Where's your pleasure?

Discussion in 'Philosophy' started by Julie H, Oct 8, 2017.

  1. Ahhh ... relief. I've been trying to remember since yesterday what that reminded me of. Trying to remember ... drives me nuts. Found it! ... though it's not as close as my fuzzy memory made the match.

    See Aaron Siskind's book cover.

  2. One of my pleasures is in taking out my phone and capturing something quickly and spontaneously. Fabric folds can be ... enigmatic :)

  3. .............
    You can't force pleasure. This is from a letter that Alfred Stieglitz wrote to Georgia O'Keeffe in 1916:

    "— And just now — after a day or rain, when the sun broke through the clouds, & the Lake in the setting sun became intensely blue — the opposite shore golden — & the sky filled with huge breaking storm clouds — warm in color — & the sky a rich glowing blue! -- As I was wandering down to the dock with my large camera to photograph some of the clouds — I really didn't feel much like photographing but the clouds were unusual & I felt as if I ought (I oughting to??? — ??? I who don't believe in such things) — to finally make an effort to "wake up" — just then as my mind was focused on the clouds your letter from Asheville was handed to me. — "​

  4. ...........
    On a documentary about the painter Elizabeth Murray (whom I love), Chuck Close says (from memory, so I'm getting *most* of his words right, I hope):

    "I like working, staying in the studio because the world, life, outside the studio is so f***** up."​

    Made me laugh and then think about whether, or how much of, the pleasure or photographing is sometimes using it to be able to escape into that little bubble of watching/shooting.

    How much of the time, when people say, "You're missing the vacation by photographing the vacation!" or whatever life event it is that you're taking pictures of and therefore not participating in ... you say to yourself, "I'm missing a drab, dreary, dull vacation-from-hell with people I don't want to be with; and I'm making it into something that I like a whole lot better." You're stuck in that f*****-up event. It's a blessing to have an escape and the chance to hop into your portable "studio" (your camera) and make something pleasurable out of it. (Hopefully, I am describing only occasional events in your life, not ... your life.)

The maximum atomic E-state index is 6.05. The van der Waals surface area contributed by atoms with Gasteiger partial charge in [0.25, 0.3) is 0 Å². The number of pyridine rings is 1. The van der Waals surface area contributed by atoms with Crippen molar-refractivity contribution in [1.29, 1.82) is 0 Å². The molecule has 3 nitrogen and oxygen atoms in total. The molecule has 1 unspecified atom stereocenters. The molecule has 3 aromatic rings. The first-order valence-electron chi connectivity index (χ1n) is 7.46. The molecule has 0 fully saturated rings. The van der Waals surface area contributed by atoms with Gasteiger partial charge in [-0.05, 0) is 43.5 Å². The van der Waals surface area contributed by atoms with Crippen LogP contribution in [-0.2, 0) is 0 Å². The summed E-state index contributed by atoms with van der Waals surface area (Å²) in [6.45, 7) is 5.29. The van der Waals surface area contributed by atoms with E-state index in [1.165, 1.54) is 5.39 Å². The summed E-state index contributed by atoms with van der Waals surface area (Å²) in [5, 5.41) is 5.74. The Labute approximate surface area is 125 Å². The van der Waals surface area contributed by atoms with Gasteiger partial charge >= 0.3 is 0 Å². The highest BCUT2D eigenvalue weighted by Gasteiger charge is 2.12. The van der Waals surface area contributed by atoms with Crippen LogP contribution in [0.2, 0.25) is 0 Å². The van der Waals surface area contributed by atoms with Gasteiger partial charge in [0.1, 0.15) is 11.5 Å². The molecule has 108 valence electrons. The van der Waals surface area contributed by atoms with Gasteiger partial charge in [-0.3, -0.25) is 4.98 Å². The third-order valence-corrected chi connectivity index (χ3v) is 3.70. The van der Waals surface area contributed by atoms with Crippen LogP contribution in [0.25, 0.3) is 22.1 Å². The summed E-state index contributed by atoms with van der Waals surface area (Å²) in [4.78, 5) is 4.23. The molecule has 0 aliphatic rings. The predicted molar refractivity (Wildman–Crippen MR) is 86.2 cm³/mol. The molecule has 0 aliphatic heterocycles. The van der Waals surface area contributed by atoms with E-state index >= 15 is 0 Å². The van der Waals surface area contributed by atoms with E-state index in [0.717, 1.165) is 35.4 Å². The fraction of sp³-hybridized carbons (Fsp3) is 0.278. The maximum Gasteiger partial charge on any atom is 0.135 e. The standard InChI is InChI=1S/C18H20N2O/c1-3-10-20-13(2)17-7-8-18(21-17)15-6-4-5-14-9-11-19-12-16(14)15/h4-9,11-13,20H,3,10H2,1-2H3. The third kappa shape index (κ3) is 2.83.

I'm speculating here because I don't take my camera to family events. I am, however, now old enough not to have too many of them that require attendance.
  5. The danger is that there's always the need for drama, real or contrived. It's better or worse, but it's more. See Facebook. It feeds on itself, even though, I'm pretty sure nobody is really fooled by any of it. They are and they aren't, at the same time.

    Here, from another era, is what I find to be a very poignant anecdote from the end of Sam Stephenson's new book about W. Eugene Smith. He had interviewed Gary Ceriani, the son of Dr. Ernest Ceriani, the doctor featured in Smith's famous Country Doctor photo essay. If you've never seen it, the doctor who is the 'lead' character in it seems surely to be an incredibly dedicated, even heroic and all-around good man. Here is what Stephenson writes:

    "Then, when we were done, I turned off my recorder, packed my bag, and was preparing to leave when Gary made the most interesting and telling comment I heard in five days following Smith's footsteps in Colorado: 'You know, I've never thought of this until now, but I believe there's a chance that my father felt trapped by Smith's work. Smith made him out to be a perfect human being in Life magazine. Then he had to live up to it.' "​
  6. Freud to Jung on his on the occasion of his only visit to America: “They don’t realize that we are bringing them the plague.”
  7. .............
    Good grief, Phil. That video is 54 minutes long. That's about 49 minutes more than I'm willing to do.

    The idea of living in or through one's pictures, or trapping yourself or others via photographs should have been damaged beyond all repair by postmodernism. Here's Lucy Soutter writing to that effect:

    "... In modernist art photography, prevalent from the 1910s through to the 1970s, photographers made particularly active use of formal elements of picture-making, such as point of view, arrangement of elements within the frame and printing techniques, to nuance the subject matter of their images. Although such artistry was understood to contribute to the value of the image, it was usually regarded as inseparable from the self-explanatory content (as in Ansel Adams's sublime western landscapes)."​